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Sharing Some Tips on to Cope and Deal with Stress (9.13.18)

Published 9/13/2018

The story is told of a woman who went to a local pet store and bought a parakeet, someone she could talk to during the day. The pet store owner assured her this bird could talk her ears off without a problem. After having the bird for a week, it never said one word. She went back to the store and asked what he thought the problem was with the bird. The owner said, “I forgot to have you buy a mirror, the bird will see his reflection, think it’s another bird and start talking right away. So she bought the mirror. Another week went by, still not a word. She went back to the store. This time he says, “you need to buy a ladder for him to climb, that will do it.” She buys the ladder. Another week goes by, not a word. She goes back, and this time he says you need a swing, than he will talk. She buys the swing, but says “This is the last straw, he better talk.” Another week goes by, not a word, but the bird dies. She goes back to the pet store, says “the bird is dead”. The owner says “did he ever say anything?” “Yes,” she says. The owner says, “What did he say?” He said, “Do they sell any food at that store, you bought me everything but food!” She was so worried about him talking, she never fed him. Sometimes we worry so much about the special, that we miss the ordinary.

Last month we wrote about the negative effects of stress. Thank you for those who shared your comments about last month’s article and said you were blessed by it. Now, I want to talk about how to get relief from stress. Since we cannot avoid all stress, we need to learn to live with it. We need to learn how much stress our individual bodies can take. We need to learn to manage our lives so that the bad effects from overstress do not permanently harm our bodies. Improving our health is the first coping strategy we can use.

It is an established fact that reasonable exercise relieves tension. Dr. Hans Selye, a leading expert on stress, found that under-exercised mice withstood stress far worse than those in peak physical condition. Building up stamina is a way to survive during periods of stress.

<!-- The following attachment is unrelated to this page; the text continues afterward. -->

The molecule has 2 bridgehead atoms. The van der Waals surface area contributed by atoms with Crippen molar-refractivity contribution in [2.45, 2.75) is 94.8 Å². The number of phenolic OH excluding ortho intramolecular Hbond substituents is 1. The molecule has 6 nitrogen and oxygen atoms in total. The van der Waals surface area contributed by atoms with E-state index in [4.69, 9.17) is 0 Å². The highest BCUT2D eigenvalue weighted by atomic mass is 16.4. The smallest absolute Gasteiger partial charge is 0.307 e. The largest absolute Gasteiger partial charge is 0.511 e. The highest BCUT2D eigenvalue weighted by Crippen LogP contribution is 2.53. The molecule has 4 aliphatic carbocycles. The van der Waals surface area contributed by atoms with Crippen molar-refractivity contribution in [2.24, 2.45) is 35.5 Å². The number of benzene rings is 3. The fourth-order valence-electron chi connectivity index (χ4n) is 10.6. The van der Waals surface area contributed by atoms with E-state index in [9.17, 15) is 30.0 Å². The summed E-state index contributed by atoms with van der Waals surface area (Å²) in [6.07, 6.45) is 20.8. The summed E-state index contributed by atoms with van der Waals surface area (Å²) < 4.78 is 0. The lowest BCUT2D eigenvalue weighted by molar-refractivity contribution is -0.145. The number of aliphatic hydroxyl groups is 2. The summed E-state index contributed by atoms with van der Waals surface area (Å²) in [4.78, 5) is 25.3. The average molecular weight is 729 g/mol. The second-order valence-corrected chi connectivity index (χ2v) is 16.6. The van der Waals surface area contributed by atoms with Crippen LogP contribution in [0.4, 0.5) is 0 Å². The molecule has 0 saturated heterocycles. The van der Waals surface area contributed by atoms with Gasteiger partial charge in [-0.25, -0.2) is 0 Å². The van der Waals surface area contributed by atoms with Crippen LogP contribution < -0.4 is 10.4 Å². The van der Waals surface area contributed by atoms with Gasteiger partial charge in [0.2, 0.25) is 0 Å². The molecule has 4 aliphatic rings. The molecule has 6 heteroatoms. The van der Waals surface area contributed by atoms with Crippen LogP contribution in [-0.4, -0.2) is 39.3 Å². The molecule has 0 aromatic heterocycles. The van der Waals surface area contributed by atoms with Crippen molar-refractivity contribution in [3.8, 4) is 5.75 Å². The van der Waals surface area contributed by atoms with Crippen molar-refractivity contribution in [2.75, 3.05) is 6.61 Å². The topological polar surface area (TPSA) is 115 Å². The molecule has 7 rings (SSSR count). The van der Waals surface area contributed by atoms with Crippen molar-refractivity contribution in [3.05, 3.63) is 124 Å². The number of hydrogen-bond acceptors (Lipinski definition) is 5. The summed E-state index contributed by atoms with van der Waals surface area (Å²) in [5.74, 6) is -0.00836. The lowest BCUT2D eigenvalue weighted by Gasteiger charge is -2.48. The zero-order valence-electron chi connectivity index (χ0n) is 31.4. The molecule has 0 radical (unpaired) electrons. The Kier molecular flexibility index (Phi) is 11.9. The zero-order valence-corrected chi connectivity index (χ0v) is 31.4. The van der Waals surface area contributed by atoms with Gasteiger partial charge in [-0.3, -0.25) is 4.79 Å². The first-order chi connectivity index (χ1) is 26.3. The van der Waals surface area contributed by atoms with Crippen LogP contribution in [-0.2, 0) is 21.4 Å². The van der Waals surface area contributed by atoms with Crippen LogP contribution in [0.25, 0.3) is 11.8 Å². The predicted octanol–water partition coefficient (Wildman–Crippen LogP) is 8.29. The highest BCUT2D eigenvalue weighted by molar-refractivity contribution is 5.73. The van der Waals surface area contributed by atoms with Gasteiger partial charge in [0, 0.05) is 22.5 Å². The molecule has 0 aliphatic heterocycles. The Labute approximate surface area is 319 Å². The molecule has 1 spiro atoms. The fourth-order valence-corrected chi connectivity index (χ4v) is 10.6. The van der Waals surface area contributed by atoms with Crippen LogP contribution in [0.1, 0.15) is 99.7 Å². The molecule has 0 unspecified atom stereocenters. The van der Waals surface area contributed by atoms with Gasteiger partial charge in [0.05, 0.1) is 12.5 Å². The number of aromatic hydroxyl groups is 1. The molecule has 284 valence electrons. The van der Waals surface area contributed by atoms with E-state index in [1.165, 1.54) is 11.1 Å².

A few exercises in the morning are mentally stimulating. Exercise outdoors when you can get more fresh air and sunshine. More outdoor living will counteract the tension of modern city life.

Since stress burns up energy and causes fatigue, eat regular meals of nutritious food and get adequate rest. Sir Winston Churchill took naps during the day to reduce tension and refresh his body. The older I get the more I like to take those naps. Sometimes I take naps and did not know it, until after I woke up. Oh, I must have taken a nap.

Taking time out for relaxation is also important. I was told at a recent seminar that in the Bible in the New Testament, that Jesus took 48 breaks in his 3 years of ministry. An average of 15 breaks a year. It might only be for a few hours, or a day, but the scripture would say things like, “and from thence he arose, and went into the borders of Tyre and Sidon, and entered into an house, and would have no man no it……” (Mark 7:24) When pressures mount up, our minds need a diversion—a change of pace or scenery. I think I need to catch up on some vacation time myself. We can take a break by listening to good music, but it must be melodic and harmonious to serve as a tonic for jangled nerves. Much of the loud and raucous noise labeled as music today can only increase tension!

The modern scene is vividly described by W. Phillip Keller in his book TAMING TENSION. “If we insist on filling our homes with mad music, if we turn up the volume until our heads throb, if we play discordant melodies with their provocative beat…we are bound to generate some terrible tensions. We need not be surprised if our surroundings become electric and charged with chaos, stress, and outright hostilities.”

Other forms of relaxation would include reading an inspiring book, or playing games with the family or friends. When a total change of environment is possible, take a trip to the park or an area of natural beauty where you can observe the creative handiwork of God. Whatever you enjoy doing and find relaxing can be an antidote to stress. The mind needs “quiet times” for a change of pace. Some use hobbies as a form of quiet diversion away from people and problems. Meditation and prayer in a private place are highly recommended in the Bible.

A person should also know his strengths and weaknesses and live within his means. Trying to be like someone else causes stress if your expectations are beyond your capability to achieve. Analyze your strengths, weaknesses and limitations. Don’t take on more than you can comfortably handle. Be willing to say no when your time and energy are already in full demand.

Earlham College, on the outskirts of Richmond, IN, is run by the Society of Friends (Quakers), who are famous for their sometimes silent worship services. At one time, however, some of the Earlham students held the exact opposite of the traditional Quaker silent meeting. Faced with examinations and attendant academic pressures they felt the need of a tension reliever. So, at 9:30 p.m. on a Friday evening, about 100 students met on mid-campus to hold their first “All-College Scream.” After screaming and yelling at the top of their lungs for about 15 minutes, most of the students said they felt good and agreed that the “All-College Scream” should be repeated!

Maybe we should find a good place to let out a loud scream for a few minutes, then maybe we can smile the rest of the day. I am going to look for a place right now!!